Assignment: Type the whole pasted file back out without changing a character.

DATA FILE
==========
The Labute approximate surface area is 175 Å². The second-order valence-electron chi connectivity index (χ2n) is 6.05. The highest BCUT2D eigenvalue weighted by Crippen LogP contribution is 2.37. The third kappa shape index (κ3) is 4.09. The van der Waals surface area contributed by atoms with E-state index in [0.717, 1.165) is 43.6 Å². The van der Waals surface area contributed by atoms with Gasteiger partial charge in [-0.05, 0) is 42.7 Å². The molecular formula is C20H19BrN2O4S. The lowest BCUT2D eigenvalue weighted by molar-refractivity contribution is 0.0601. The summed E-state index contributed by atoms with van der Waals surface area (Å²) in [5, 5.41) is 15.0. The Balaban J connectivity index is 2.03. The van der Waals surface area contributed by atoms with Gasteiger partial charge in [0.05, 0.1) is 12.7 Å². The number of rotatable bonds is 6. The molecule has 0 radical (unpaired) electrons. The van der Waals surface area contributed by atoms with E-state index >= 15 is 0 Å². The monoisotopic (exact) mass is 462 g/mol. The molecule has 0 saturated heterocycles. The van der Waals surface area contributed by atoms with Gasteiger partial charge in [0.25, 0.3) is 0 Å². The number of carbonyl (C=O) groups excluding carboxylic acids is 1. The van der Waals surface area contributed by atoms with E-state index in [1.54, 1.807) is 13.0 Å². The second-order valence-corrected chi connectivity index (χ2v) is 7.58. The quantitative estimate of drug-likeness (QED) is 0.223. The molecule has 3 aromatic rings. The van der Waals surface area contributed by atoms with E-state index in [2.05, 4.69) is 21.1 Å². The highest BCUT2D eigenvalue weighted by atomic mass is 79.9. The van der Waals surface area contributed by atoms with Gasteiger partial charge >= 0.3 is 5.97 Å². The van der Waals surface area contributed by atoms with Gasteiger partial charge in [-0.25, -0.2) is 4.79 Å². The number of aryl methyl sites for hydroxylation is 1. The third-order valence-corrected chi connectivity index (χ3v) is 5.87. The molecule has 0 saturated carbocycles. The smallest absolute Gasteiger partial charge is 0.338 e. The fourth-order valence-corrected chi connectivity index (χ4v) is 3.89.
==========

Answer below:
The Labute approximate surface area is 175 Å². The second-order valence-electron chi connectivity index (χ2n) is 6.05. The highest BCUT2D eigenvalue weighted by Crippen LogP contribution is 2.37. The third kappa shape index (κ3) is 4.09. The van der Waals surface area contributed by atoms with E-state index in [0.717, 1.165) is 43.6 Å². The van der Waals surface area contributed by atoms with Gasteiger partial charge in [-0.05, 0) is 42.7 Å². The molecular formula is C20H19BrN2O4S. The lowest BCUT2D eigenvalue weighted by molar-refractivity contribution is 0.0601. The summed E-state index contributed by atoms with van der Waals surface area (Å²) in [5, 5.41) is 15.0. The Balaban J connectivity index is 2.03. The van der Waals surface area contributed by atoms with Gasteiger partial charge in [0.05, 0.1) is 12.7 Å². The number of rotatable bonds is 6. The molecule has 0 radical (unpaired) electrons. The van der Waals surface area contributed by atoms with E-state index >= 15 is 0 Å². The monoisotopic (exact) mass is 462 g/mol. The molecule has 0 saturated heterocycles. The van der Waals surface area contributed by atoms with Gasteiger partial charge in [0.25, 0.3) is 0 Å². The number of carbonyl (C=O) groups excluding carboxylic acids is 1. The van der Waals surface area contributed by atoms with E-state index in [1.54, 1.807) is 13.0 Å². The second-order valence-corrected chi connectivity index (χ2v) is 7.58. The quantitative estimate of drug-likeness (QED) is 0.223. The molecule has 3 aromatic rings. The van der Waals surface area contributed by atoms with E-state index in [2.05, 4.69) is 21.1 Å². The highest BCUT2D eigenvalue weighted by atomic mass is 79.9. The van der Waals surface area contributed by atoms with Gasteiger partial charge >= 0.3 is 5.97 Å². The van der Waals surface area contributed by atoms with Gasteiger partial charge in [-0.25, -0.2) is 4.79 Å². The number of aryl methyl sites for hydroxylation is 1. The third-order valence-corrected chi connectivity index (χ3v) is 5.87. The molecule has 0 saturated carbocycles. The smallest absolute Gasteiger partial charge is 0.338 e. The fourth-order valence-corrected chi connectivity index (χ4v) is 3.89.